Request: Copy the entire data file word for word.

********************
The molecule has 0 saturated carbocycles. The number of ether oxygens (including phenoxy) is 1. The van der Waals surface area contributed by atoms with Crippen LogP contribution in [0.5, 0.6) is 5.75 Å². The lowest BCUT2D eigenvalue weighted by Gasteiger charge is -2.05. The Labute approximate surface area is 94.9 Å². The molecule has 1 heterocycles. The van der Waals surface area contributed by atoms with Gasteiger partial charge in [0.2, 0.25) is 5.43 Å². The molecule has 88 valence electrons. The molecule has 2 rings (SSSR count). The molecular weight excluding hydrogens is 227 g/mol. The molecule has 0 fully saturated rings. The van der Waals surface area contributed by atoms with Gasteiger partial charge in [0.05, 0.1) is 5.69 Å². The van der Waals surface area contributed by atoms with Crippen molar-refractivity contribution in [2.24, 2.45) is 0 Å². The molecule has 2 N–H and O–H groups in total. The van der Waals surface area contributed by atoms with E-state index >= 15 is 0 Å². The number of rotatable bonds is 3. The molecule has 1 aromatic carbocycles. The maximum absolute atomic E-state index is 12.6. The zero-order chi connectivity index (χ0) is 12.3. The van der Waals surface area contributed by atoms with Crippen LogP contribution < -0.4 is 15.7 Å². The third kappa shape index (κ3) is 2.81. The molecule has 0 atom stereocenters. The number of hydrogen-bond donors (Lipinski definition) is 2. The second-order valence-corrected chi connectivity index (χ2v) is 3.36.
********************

The molecule has 0 saturated carbocycles. The number of ether oxygens (including phenoxy) is 1. The van der Waals surface area contributed by atoms with Crippen LogP contribution in [0.5, 0.6) is 5.75 Å². The lowest BCUT2D eigenvalue weighted by Gasteiger charge is -2.05. The Labute approximate surface area is 94.9 Å². The molecule has 1 heterocycles. The van der Waals surface area contributed by atoms with Gasteiger partial charge in [0.2, 0.25) is 5.43 Å². The molecule has 88 valence electrons. The molecule has 2 rings (SSSR count). The molecular weight excluding hydrogens is 227 g/mol. The molecule has 0 fully saturated rings. The van der Waals surface area contributed by atoms with Gasteiger partial charge in [0.05, 0.1) is 5.69 Å². The van der Waals surface area contributed by atoms with Crippen molar-refractivity contribution in [2.24, 2.45) is 0 Å². The molecule has 2 N–H and O–H groups in total. The van der Waals surface area contributed by atoms with E-state index >= 15 is 0 Å². The number of rotatable bonds is 3. The molecule has 1 aromatic carbocycles. The maximum absolute atomic E-state index is 12.6. The zero-order chi connectivity index (χ0) is 12.3. The van der Waals surface area contributed by atoms with Crippen LogP contribution < -0.4 is 15.7 Å². The third kappa shape index (κ3) is 2.81. The molecule has 0 atom stereocenters. The number of hydrogen-bond donors (Lipinski definition) is 2. The second-order valence-corrected chi connectivity index (χ2v) is 3.36.